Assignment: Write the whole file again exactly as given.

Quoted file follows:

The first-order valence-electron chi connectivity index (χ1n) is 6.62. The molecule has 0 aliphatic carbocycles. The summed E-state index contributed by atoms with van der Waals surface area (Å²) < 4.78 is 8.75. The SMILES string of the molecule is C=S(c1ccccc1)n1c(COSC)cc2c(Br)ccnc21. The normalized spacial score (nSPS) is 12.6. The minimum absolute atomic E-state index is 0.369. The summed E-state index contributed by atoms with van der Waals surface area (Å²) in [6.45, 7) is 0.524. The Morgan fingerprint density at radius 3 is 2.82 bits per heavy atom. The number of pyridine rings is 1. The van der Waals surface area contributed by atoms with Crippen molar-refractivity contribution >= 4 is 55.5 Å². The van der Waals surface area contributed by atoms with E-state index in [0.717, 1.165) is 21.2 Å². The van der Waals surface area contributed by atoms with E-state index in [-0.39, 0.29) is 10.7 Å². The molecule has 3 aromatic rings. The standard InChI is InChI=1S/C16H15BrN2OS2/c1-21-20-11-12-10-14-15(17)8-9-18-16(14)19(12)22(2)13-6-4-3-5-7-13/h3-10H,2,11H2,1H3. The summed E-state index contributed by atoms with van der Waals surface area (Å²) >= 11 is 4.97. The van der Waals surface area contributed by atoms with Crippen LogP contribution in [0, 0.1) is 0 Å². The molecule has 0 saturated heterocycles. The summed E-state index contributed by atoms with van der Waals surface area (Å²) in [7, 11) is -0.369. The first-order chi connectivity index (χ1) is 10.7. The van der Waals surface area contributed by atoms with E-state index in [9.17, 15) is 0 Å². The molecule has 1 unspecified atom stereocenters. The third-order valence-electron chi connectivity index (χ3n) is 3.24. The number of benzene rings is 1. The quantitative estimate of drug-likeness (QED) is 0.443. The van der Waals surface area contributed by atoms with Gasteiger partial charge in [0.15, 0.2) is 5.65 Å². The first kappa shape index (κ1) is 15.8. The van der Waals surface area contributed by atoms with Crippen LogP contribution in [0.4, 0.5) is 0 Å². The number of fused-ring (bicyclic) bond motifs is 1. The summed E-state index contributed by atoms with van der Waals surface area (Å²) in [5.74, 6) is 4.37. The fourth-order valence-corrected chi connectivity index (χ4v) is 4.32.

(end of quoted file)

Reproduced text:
The first-order valence-electron chi connectivity index (χ1n) is 6.62. The molecule has 0 aliphatic carbocycles. The summed E-state index contributed by atoms with van der Waals surface area (Å²) < 4.78 is 8.75. The SMILES string of the molecule is C=S(c1ccccc1)n1c(COSC)cc2c(Br)ccnc21. The normalized spacial score (nSPS) is 12.6. The minimum absolute atomic E-state index is 0.369. The summed E-state index contributed by atoms with van der Waals surface area (Å²) in [6.45, 7) is 0.524. The Morgan fingerprint density at radius 3 is 2.82 bits per heavy atom. The number of pyridine rings is 1. The van der Waals surface area contributed by atoms with Crippen molar-refractivity contribution >= 4 is 55.5 Å². The van der Waals surface area contributed by atoms with E-state index in [0.717, 1.165) is 21.2 Å². The van der Waals surface area contributed by atoms with E-state index in [-0.39, 0.29) is 10.7 Å². The molecule has 3 aromatic rings. The standard InChI is InChI=1S/C16H15BrN2OS2/c1-21-20-11-12-10-14-15(17)8-9-18-16(14)19(12)22(2)13-6-4-3-5-7-13/h3-10H,2,11H2,1H3. The summed E-state index contributed by atoms with van der Waals surface area (Å²) >= 11 is 4.97. The van der Waals surface area contributed by atoms with Crippen LogP contribution in [0, 0.1) is 0 Å². The molecule has 0 saturated heterocycles. The summed E-state index contributed by atoms with van der Waals surface area (Å²) in [7, 11) is -0.369. The first-order chi connectivity index (χ1) is 10.7. The van der Waals surface area contributed by atoms with E-state index in [9.17, 15) is 0 Å². The molecule has 1 unspecified atom stereocenters. The third-order valence-electron chi connectivity index (χ3n) is 3.24. The number of benzene rings is 1. The quantitative estimate of drug-likeness (QED) is 0.443. The van der Waals surface area contributed by atoms with Gasteiger partial charge in [0.15, 0.2) is 5.65 Å². The first kappa shape index (κ1) is 15.8. The van der Waals surface area contributed by atoms with Crippen LogP contribution in [0.4, 0.5) is 0 Å². The number of fused-ring (bicyclic) bond motifs is 1. The summed E-state index contributed by atoms with van der Waals surface area (Å²) in [5.74, 6) is 4.37. The fourth-order valence-corrected chi connectivity index (χ4v) is 4.32.